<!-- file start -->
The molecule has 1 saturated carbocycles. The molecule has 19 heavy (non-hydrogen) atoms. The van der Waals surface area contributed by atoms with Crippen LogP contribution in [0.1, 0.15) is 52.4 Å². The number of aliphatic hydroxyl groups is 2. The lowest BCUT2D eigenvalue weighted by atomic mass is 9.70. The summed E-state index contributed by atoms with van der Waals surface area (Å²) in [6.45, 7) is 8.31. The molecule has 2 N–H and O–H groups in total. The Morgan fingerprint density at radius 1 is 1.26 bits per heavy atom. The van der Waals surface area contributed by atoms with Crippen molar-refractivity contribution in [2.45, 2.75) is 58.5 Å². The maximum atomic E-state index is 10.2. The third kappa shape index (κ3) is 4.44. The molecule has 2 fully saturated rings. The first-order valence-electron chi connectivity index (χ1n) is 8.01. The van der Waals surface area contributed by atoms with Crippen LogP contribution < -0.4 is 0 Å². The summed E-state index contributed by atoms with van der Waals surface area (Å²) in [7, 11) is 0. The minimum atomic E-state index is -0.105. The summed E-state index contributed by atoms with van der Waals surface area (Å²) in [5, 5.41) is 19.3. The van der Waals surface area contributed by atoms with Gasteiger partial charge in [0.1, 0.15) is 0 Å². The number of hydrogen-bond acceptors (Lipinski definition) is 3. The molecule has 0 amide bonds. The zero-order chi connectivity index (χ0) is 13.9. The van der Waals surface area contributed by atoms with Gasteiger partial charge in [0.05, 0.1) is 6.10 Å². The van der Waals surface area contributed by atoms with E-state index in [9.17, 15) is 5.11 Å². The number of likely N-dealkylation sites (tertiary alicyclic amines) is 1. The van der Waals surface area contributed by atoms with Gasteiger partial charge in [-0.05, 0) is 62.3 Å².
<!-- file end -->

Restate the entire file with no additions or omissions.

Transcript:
The molecule has 1 saturated carbocycles. The molecule has 19 heavy (non-hydrogen) atoms. The van der Waals surface area contributed by atoms with Crippen LogP contribution in [0.1, 0.15) is 52.4 Å². The number of aliphatic hydroxyl groups is 2. The lowest BCUT2D eigenvalue weighted by atomic mass is 9.70. The summed E-state index contributed by atoms with van der Waals surface area (Å²) in [6.45, 7) is 8.31. The molecule has 2 N–H and O–H groups in total. The Morgan fingerprint density at radius 1 is 1.26 bits per heavy atom. The van der Waals surface area contributed by atoms with Crippen molar-refractivity contribution in [2.45, 2.75) is 58.5 Å². The maximum atomic E-state index is 10.2. The third kappa shape index (κ3) is 4.44. The molecule has 2 fully saturated rings. The first-order valence-electron chi connectivity index (χ1n) is 8.01. The van der Waals surface area contributed by atoms with Crippen LogP contribution < -0.4 is 0 Å². The summed E-state index contributed by atoms with van der Waals surface area (Å²) in [7, 11) is 0. The minimum atomic E-state index is -0.105. The summed E-state index contributed by atoms with van der Waals surface area (Å²) in [5, 5.41) is 19.3. The van der Waals surface area contributed by atoms with Gasteiger partial charge in [0.1, 0.15) is 0 Å². The number of hydrogen-bond acceptors (Lipinski definition) is 3. The molecule has 0 amide bonds. The zero-order chi connectivity index (χ0) is 13.9. The van der Waals surface area contributed by atoms with Gasteiger partial charge in [0.05, 0.1) is 6.10 Å². The van der Waals surface area contributed by atoms with E-state index in [9.17, 15) is 5.11 Å². The number of likely N-dealkylation sites (tertiary alicyclic amines) is 1. The van der Waals surface area contributed by atoms with Gasteiger partial charge in [-0.05, 0) is 62.3 Å².